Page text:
"Oh no," moaned a fellow resident of the building, a white woman, upon meeting us, "more white people!"
And more were to come.
The building became a co-op in the 1980s, and some renters bought their places then. Others didn't have the money or the interest and continued to rent. Renters didn't have any incentive to move—the building had rent protections that kept rents low—but the owners, over time, did. They started selling off, moving out and cashing in as Clinton Hill gentrified. The building became, as Piiparinen would put it, bifurcated, with renters, mostly black, living in shabby units that hadn't seen so much as a fresh coat of paint in years, and owners, mostly white, who brought in contractors for bath and kitchen makeovers the moment the ink was dry on their mortgage.
I again watched a neighborhood change around me. The four-story townhouse next to our apartment building went from providing social services and a temporary home to teenage mothers to hosting a private school. A large, Georgian brick mansion down the street that was used by Teen Challenge, a faith-based social services residential program, was sold. Recovering addicts, carrying Bibles, were out; a single family moved in. Restaurants popped up along Myrtle Avenue—"Murder Avenue" to old-timers. A flea market opened on Saturdays in a parking lot around the block selling crème brûlée donuts, tacos, vintage clothes and letter-pressed stationary. On the zeitgeist map, Clinton Hill was where Etsy met Yelp!.
This is what gentrification looked like and felt like in New York City, a real estate world unto itself where pigs fly and the emperor has no clothes. Gentrification in Cleveland, as I am experiencing it, has a different feel. It feels like relief.
Anyone who remembers what Downtown Cleveland looked like in the 1970s and 1980s, after white flight and corporate relocations to the suburbs took its toll, would say it has changed for the better. It doesn't feel so hollowed out, so sad. More people are living downtown. Long-vacant buildings have been repurposed, from abandoned warehouses to old banks to former office buildings (think: the Worthington Yards, the Cleveland Trust building and the Standard). Cavernous brew pubs and sleek coffee shops helmed by tattoo-sporting Millennial hipsters have opened. Yesssss.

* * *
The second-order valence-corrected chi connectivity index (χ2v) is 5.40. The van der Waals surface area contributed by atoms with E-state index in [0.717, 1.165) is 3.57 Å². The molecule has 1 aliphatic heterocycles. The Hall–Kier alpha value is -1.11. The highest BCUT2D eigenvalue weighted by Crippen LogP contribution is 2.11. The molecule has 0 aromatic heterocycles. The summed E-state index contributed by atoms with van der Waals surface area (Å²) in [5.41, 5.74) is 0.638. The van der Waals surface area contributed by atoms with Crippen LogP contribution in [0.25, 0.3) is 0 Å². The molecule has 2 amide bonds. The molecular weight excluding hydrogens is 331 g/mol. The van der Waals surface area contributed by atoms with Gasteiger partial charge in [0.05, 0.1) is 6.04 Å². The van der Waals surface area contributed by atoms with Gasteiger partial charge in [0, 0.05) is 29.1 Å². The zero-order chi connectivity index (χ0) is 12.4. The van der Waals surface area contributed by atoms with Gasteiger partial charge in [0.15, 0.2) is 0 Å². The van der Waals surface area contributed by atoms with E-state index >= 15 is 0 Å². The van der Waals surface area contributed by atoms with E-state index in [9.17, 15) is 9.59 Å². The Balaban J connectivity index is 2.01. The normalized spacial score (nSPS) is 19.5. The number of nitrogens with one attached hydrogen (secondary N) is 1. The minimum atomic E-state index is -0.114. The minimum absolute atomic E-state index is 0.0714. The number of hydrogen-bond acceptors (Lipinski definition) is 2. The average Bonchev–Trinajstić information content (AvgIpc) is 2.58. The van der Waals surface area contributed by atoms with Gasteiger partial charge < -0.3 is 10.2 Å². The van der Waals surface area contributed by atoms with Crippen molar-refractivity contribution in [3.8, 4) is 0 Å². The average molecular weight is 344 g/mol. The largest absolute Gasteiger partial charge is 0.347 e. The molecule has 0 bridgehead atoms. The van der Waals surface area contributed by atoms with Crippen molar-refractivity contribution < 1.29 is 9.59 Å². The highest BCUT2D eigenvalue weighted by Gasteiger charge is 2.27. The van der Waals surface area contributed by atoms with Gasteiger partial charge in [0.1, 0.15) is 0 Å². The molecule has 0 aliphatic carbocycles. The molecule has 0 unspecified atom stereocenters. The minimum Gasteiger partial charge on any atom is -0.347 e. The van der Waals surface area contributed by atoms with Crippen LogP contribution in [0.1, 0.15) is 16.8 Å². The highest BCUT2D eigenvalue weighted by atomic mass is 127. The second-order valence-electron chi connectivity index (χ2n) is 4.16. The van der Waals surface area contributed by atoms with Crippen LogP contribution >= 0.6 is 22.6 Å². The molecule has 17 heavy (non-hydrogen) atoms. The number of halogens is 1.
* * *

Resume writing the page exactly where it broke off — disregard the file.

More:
"Nationally, African Americans and Hispanics are suburbanizing at rates that whites did in the 1960s and 1970s," he said. "We have to be careful and say, that's not being displaced. It's upward mobility patterns. It's moving to a better life."
Kyle Fee, senior policy analyst in the Community Development Department at the Federal Reserve Bank of Cleveland and a co-author of the study, was also loathe to say that what we are seeing in Downtown Cleveland is classic gentrification, though he used the term in a 2017 report assessing neighborhood change in Cleveland, Cincinnati, Columbus and Pittsburgh. He, too, isn't seeing anyone getting pushed out.
"I take kind of a unique stance on this. I'm traditionally hesitant to use the word gentrifying because technically, you're supposed to show displacement associated with a gentrifying neighborhood," he told me. "It's really hard to do that, given the data and how the data's captured." He used the term to indicate that Downtown Cleveland's population was becoming wealthier, and whiter.